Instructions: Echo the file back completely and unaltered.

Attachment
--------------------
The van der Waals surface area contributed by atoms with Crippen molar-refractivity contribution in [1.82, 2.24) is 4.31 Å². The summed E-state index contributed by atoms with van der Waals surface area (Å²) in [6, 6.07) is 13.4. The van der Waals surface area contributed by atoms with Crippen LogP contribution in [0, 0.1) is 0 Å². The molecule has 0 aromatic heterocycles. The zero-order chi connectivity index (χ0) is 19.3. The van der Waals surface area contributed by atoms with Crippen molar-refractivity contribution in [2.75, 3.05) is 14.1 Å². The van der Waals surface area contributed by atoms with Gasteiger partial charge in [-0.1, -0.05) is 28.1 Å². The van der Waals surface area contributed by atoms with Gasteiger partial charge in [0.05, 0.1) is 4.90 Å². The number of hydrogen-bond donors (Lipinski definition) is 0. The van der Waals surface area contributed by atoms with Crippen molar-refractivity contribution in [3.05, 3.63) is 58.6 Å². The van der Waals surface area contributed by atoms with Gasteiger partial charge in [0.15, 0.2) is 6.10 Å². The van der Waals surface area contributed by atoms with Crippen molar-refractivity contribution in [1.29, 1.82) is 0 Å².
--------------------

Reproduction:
The van der Waals surface area contributed by atoms with Crippen molar-refractivity contribution in [1.82, 2.24) is 4.31 Å². The summed E-state index contributed by atoms with van der Waals surface area (Å²) in [6, 6.07) is 13.4. The van der Waals surface area contributed by atoms with Crippen LogP contribution in [0, 0.1) is 0 Å². The molecule has 0 aromatic heterocycles. The zero-order chi connectivity index (χ0) is 19.3. The van der Waals surface area contributed by atoms with Crippen molar-refractivity contribution in [2.75, 3.05) is 14.1 Å². The van der Waals surface area contributed by atoms with Gasteiger partial charge in [-0.1, -0.05) is 28.1 Å². The van der Waals surface area contributed by atoms with Gasteiger partial charge in [0.05, 0.1) is 4.90 Å². The number of hydrogen-bond donors (Lipinski definition) is 0. The van der Waals surface area contributed by atoms with Crippen molar-refractivity contribution in [3.05, 3.63) is 58.6 Å². The van der Waals surface area contributed by atoms with Gasteiger partial charge in [0.15, 0.2) is 6.10 Å². The van der Waals surface area contributed by atoms with Crippen molar-refractivity contribution in [1.29, 1.82) is 0 Å².